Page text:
The U.S. Supreme Court announced March 1 that it would not hear a petition from a breakaway group seeking to regain the property of St. Luke's of-the-Mountains Episcopal Church in La Crescenta, California, in the Episcopal Diocese of Los Angeles.
In a statement on March 1, Bishop of Los Angeles J. Jon Bruno thanked the justices for the decision, which was posted on the court's website. The high court had met in conference Feb. 26 and declined to hear the petition filed by St. Luke's Anglican Church, whose members voted in 2006 to disaffiliate from the Episcopal Church and the Diocese of Los Angeles.
"We're pleased that the U.S. Supreme Court refused to accept the case, which now finalizes the judgment secured by the diocese," said John Shiner, diocesan chancellor.
St. Luke's Anglican church released a statement late Monday saying they had "hoped that the United States Supreme Court would hear its case not just for the sake of its own members, but also for the sake of other congregations across the country, regardless of denomination or faith, who own their own property."
The statement continued, "The congregation of St. Luke's - now re-incorporated under the name "St. Luke's Anglican" and continuing vibrant and faithful worship in rented facilities – is grateful that its long legal battle is now over and offers its thanks to all who have prayed for its continued success. St. Luke's remains supportive of sister congregations here in California and in other parts of the country who are facing similar trials and prays that God's will be done."
Members of the breakaway group, citing theological differences over the ordination of women and gays, had disaffiliated from the diocese but continued to occupy the landmark stone church complex. But on October 4, 2009 a Los Angeles Superior Court judge ordered the property returned to the diocese.
That order followed a June 9 California appellate court ruling that the Los Angeles diocese is the legal owner of the property, and that the property is held in trust by the local parish for the mission and ministry of the diocese and the wider Episcopal church.
The appellate court ruling cited a Jan. 5, 2009 state Supreme Court decision in a separate property dispute case involving St. James' Anglican Church in Newport Beach. The California Supreme Court ordered that property returned to the diocese; the U.S. Supreme Court let stand the lower court ruling, declining to hear an appeal by the breakaway group.
The Newport Beach church has yet to be returned to the diocese, however.
But Bruno said he remained hopeful "that it will be possible for Christian reconciliation and healing to occur in these contexts, and I look forward to an end to the costly litigation that has spanned more than five and a half years. I ask for the diocesan community's continuing prayers with regard to these matters."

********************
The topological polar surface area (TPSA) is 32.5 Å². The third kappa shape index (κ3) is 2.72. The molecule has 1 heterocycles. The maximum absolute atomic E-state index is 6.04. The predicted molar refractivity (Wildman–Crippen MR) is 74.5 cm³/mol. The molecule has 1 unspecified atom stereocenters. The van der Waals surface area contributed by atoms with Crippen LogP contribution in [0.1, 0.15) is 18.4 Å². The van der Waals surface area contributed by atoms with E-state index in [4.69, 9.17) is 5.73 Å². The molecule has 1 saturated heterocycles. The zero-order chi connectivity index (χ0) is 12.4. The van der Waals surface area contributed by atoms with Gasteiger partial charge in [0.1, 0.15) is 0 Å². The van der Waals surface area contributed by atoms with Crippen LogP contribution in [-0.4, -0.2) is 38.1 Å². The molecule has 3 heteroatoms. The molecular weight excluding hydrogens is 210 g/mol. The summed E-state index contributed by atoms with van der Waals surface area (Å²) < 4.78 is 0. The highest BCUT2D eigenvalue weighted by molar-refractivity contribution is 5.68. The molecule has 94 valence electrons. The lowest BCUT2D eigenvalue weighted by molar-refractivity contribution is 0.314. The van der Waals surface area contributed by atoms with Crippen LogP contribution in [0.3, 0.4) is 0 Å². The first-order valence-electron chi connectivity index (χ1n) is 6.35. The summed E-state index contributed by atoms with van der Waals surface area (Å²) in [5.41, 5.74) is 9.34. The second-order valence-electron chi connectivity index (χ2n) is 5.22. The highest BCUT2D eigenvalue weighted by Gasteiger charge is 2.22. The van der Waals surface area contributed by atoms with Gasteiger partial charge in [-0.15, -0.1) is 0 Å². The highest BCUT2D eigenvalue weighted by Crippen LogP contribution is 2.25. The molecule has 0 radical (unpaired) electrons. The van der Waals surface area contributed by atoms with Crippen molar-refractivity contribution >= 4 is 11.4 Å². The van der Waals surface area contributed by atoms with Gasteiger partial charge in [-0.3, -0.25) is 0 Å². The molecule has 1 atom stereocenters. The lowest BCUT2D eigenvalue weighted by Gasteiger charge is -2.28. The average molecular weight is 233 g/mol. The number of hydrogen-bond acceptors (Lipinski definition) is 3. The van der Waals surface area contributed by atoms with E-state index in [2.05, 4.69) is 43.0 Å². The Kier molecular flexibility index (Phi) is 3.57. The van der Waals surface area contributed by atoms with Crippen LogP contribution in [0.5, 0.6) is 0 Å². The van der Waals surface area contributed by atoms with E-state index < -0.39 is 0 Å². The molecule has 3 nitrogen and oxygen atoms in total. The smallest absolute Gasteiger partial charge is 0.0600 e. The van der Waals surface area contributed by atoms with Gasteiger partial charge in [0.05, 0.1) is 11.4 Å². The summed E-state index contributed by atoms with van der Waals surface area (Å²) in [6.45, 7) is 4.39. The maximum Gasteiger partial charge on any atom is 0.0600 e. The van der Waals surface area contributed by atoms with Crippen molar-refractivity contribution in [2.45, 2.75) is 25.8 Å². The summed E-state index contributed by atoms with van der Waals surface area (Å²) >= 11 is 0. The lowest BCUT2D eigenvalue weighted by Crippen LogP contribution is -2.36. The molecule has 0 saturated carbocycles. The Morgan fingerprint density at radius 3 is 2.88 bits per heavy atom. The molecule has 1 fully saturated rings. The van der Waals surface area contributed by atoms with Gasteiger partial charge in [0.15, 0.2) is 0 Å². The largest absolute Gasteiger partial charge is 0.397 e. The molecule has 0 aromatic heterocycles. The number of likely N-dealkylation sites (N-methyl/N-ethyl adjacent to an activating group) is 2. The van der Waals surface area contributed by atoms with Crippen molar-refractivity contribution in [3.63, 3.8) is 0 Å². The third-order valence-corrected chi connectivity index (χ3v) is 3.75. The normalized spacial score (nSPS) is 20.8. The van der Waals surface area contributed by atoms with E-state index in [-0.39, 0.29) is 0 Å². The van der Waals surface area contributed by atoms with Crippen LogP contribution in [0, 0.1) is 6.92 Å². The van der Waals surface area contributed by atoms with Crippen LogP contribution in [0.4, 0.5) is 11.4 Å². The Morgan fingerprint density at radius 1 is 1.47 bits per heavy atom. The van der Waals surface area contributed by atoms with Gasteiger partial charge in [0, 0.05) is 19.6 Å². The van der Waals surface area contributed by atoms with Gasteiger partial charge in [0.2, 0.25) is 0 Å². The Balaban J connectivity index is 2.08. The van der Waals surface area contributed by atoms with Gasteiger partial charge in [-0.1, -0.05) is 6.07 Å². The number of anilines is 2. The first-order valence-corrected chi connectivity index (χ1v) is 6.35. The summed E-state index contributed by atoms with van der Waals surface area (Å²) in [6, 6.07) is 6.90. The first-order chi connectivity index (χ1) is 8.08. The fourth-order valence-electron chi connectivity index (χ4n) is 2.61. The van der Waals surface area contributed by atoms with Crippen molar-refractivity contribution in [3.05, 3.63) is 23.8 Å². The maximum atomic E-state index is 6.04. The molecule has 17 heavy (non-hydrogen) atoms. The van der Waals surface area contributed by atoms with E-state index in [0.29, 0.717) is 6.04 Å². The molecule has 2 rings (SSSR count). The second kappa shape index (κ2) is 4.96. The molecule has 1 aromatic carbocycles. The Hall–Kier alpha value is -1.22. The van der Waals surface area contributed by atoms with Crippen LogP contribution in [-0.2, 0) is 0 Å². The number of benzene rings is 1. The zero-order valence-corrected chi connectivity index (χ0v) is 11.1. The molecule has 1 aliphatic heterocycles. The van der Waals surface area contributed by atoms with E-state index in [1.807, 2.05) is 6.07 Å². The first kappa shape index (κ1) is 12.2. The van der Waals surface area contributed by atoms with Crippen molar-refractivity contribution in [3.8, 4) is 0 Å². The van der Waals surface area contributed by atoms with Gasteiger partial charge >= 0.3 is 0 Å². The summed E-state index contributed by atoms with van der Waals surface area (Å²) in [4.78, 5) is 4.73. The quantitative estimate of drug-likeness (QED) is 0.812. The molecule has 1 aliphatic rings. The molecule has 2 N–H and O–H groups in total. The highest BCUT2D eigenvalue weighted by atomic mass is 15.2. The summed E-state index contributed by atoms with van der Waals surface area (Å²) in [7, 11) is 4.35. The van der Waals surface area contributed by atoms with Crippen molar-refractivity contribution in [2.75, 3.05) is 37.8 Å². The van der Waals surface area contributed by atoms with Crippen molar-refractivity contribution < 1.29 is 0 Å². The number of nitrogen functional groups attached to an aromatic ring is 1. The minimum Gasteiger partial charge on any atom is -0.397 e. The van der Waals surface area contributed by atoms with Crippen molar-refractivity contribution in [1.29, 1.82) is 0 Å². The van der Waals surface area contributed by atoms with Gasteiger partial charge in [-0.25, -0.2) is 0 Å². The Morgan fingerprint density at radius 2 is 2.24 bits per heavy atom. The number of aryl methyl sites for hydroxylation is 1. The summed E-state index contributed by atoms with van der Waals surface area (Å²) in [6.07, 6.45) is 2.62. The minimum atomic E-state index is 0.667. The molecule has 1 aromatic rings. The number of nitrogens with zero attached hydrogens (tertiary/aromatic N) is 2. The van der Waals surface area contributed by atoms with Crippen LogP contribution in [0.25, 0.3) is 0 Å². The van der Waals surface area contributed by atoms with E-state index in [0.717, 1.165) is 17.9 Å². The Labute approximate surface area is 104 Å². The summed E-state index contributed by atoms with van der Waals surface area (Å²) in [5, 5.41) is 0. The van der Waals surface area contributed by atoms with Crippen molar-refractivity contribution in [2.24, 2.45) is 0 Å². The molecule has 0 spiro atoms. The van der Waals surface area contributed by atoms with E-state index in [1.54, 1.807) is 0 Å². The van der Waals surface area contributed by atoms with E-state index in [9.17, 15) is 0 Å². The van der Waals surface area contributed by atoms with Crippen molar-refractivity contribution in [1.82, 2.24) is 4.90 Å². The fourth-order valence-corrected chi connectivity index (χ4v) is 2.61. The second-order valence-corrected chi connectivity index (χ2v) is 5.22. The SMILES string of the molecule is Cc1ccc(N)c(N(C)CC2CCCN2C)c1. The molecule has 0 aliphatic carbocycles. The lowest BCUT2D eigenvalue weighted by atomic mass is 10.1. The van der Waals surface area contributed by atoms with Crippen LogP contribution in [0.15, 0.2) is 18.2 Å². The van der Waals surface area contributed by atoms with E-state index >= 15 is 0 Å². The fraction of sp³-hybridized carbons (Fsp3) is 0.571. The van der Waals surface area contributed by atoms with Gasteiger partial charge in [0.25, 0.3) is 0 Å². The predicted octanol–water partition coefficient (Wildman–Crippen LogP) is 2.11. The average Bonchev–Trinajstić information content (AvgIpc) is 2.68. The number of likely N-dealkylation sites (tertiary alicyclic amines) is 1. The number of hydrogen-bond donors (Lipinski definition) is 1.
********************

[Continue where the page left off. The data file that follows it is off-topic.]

The Rev. Bryan Jones, vicar of St. Luke's of-the-Mountains Episcopal Church, said he believes the continuing congregation is "the fastest growing" in the six-county Los Angeles diocese, because attendance has quadrupled since the property was returned last year.
The congregation will begin meeting at 10 a.m., starting Easter, April 4. "Things are going fine," he said. "We've been having an 8 a.m. simple service with no promotion or advertising. We started in November with nine. Last Sunday we had 36 and the group has decided to shift to 10 a.m. and add music and everything."
Jones said he was "so very pleased that it's finally completely resolved, although we didn't think there'd be much chance it'd go another way. This is the final relief. We're starting a congregation here."
But Dr. John C. Eastman, an expert in constitutional law and an advisor to the St. Luke's Anglican group, said March 1 that "it's always a long shot to get them to grant an appeal," referring to the U.S. Supreme Court.
The group isn't giving up, either, added Eastman, the Donald P. Kennedy Chair in Law and director of the Center for Constitutional Jurisprudence at the Chapman University Law School in Orange, California.
"We're still in the running," Eastman said during a telephone interview. He believes the nation's top court may hear an appeal in yet another property dispute case, in the Diocese of South Carolina.
Depending on the outcome the case could have implications for St. Luke's and other California church property disputes, he said. It involves the appeal of a Sept. 18, 2009 South Carolina Supreme Court ruling against members of All Saints' Church, Waccamaw, who remained loyal to the Episcopal Church.
In that case, the court's opinion said that the parish corporation is the owner of the property, not the diocese. The opinion also said a 1903 quit-claim deed from the diocese gave title to the property to the parish.
According to the opinion, neither the "Dennis Canon" (Canon 1.7.4) (passed by the General Convention in 1979 to state that a parish holds its property in trust for the diocese and the Episcopal Church) nor the 2000 notice filed by the diocese "has any legal effect on title to the All Saints' congregation's property."